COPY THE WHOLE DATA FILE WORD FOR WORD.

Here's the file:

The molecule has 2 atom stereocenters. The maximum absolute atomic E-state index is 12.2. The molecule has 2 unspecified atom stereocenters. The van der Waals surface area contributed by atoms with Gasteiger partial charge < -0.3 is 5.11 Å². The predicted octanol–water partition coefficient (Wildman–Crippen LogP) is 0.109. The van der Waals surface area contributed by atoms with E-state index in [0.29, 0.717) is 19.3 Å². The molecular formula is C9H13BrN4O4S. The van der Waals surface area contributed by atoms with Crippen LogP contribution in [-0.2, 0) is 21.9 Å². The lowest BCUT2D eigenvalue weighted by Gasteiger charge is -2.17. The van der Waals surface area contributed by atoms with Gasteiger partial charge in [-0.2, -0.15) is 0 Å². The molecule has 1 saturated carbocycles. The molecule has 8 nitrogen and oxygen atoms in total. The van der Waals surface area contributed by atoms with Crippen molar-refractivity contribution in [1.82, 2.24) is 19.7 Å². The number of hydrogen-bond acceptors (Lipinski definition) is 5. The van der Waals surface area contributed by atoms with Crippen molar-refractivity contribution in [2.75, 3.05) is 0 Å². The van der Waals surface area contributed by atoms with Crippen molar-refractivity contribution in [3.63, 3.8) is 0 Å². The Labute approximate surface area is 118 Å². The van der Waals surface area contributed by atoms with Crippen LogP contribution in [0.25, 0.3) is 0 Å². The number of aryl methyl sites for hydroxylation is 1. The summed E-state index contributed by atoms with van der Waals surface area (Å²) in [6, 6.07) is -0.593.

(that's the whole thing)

The molecule has 2 atom stereocenters. The maximum absolute atomic E-state index is 12.2. The molecule has 2 unspecified atom stereocenters. The van der Waals surface area contributed by atoms with Gasteiger partial charge < -0.3 is 5.11 Å². The predicted octanol–water partition coefficient (Wildman–Crippen LogP) is 0.109. The van der Waals surface area contributed by atoms with E-state index in [0.29, 0.717) is 19.3 Å². The molecular formula is C9H13BrN4O4S. The van der Waals surface area contributed by atoms with Crippen LogP contribution in [-0.2, 0) is 21.9 Å². The lowest BCUT2D eigenvalue weighted by Gasteiger charge is -2.17. The van der Waals surface area contributed by atoms with Gasteiger partial charge in [-0.2, -0.15) is 0 Å². The molecule has 1 saturated carbocycles. The molecule has 8 nitrogen and oxygen atoms in total. The van der Waals surface area contributed by atoms with Crippen molar-refractivity contribution in [1.82, 2.24) is 19.7 Å². The number of hydrogen-bond acceptors (Lipinski definition) is 5. The van der Waals surface area contributed by atoms with Crippen molar-refractivity contribution in [2.75, 3.05) is 0 Å². The van der Waals surface area contributed by atoms with Crippen molar-refractivity contribution in [3.63, 3.8) is 0 Å². The Labute approximate surface area is 118 Å². The van der Waals surface area contributed by atoms with Crippen LogP contribution in [0.25, 0.3) is 0 Å². The number of aryl methyl sites for hydroxylation is 1. The summed E-state index contributed by atoms with van der Waals surface area (Å²) in [6, 6.07) is -0.593.